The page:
If anything, the calculated response gives a stricter figure than the measured response. A calculated Xmax of .25" will often show up as .29" in a DuMax test, for instance. These differences are not important.

For an 8" or larger speaker that gives no specs, assume the Xmax to be .2 inches. If it gives the Voice Coil Length, assume the Height of the Magnetic Gap to be either 1/4" or 6 mm to 8mm. So a speaker with a .75" Voice Coil, you can assume it will have an Xmax of .25". If it has a one inch voice coil, you can assume it will have an Xmax of .36"-which is very good.

In hifi speakers, the Xmech is usually 1.5 to 2 times the linear Xmax. In PA speakers, the mechanical Xmax is frequently four times the linear Xmax-a PA speaker with a linear Xmax of .2 will have a mechanical Xmax of .8, usually.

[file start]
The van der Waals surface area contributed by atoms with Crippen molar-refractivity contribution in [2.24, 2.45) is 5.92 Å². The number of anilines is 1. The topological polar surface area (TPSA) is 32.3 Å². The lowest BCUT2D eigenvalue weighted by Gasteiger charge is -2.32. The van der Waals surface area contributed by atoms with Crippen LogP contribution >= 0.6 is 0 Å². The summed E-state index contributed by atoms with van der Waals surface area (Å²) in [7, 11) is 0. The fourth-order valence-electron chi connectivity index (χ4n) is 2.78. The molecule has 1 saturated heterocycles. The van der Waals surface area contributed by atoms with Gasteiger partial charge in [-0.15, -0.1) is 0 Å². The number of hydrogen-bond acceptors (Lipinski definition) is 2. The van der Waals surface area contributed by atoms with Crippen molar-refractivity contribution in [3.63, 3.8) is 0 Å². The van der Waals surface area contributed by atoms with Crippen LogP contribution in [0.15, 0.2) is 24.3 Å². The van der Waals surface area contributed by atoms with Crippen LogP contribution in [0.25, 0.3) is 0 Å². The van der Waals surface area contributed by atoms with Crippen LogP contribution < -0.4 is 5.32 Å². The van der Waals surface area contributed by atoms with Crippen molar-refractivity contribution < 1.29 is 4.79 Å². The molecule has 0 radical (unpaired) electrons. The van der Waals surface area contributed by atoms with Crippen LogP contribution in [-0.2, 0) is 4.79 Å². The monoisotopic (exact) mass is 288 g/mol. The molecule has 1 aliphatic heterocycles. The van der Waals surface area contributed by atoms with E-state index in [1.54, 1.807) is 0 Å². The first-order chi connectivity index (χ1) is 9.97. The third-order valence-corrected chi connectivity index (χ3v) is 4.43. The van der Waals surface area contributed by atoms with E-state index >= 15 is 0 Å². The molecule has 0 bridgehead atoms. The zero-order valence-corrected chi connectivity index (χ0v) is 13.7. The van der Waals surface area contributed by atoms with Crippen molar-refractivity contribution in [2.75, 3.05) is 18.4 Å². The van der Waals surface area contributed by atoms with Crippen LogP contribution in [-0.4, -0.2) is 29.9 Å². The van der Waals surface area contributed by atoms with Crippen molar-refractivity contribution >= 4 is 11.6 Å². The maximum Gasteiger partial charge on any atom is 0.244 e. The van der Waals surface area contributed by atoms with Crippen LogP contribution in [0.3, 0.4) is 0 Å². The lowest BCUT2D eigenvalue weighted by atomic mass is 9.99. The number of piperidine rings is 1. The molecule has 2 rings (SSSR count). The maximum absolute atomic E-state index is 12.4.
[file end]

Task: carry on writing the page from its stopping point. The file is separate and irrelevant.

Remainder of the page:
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Old 1st February 2003, 12:33 AM   #7
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Quote:
Originally posted by kelticwizard

Sean, that was unforgiveable. You are hereby sentenced to spend the next two weeks listening to nothing but an old $19.95 cassette boombox without a CD player!
NOOOOOOOOOOOOOOOOOOOOOOOO!!!!!!!!!!!!!!!!
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Old 1st February 2003, 12:35 AM   #8
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I should add that it is a good idea to check the voice coil length and magnetic gap height for another reason.

Most manufacturers give the Xmax as meaning the distance the cone moves from the center position all the way forward. Or, from the center position to all the way back.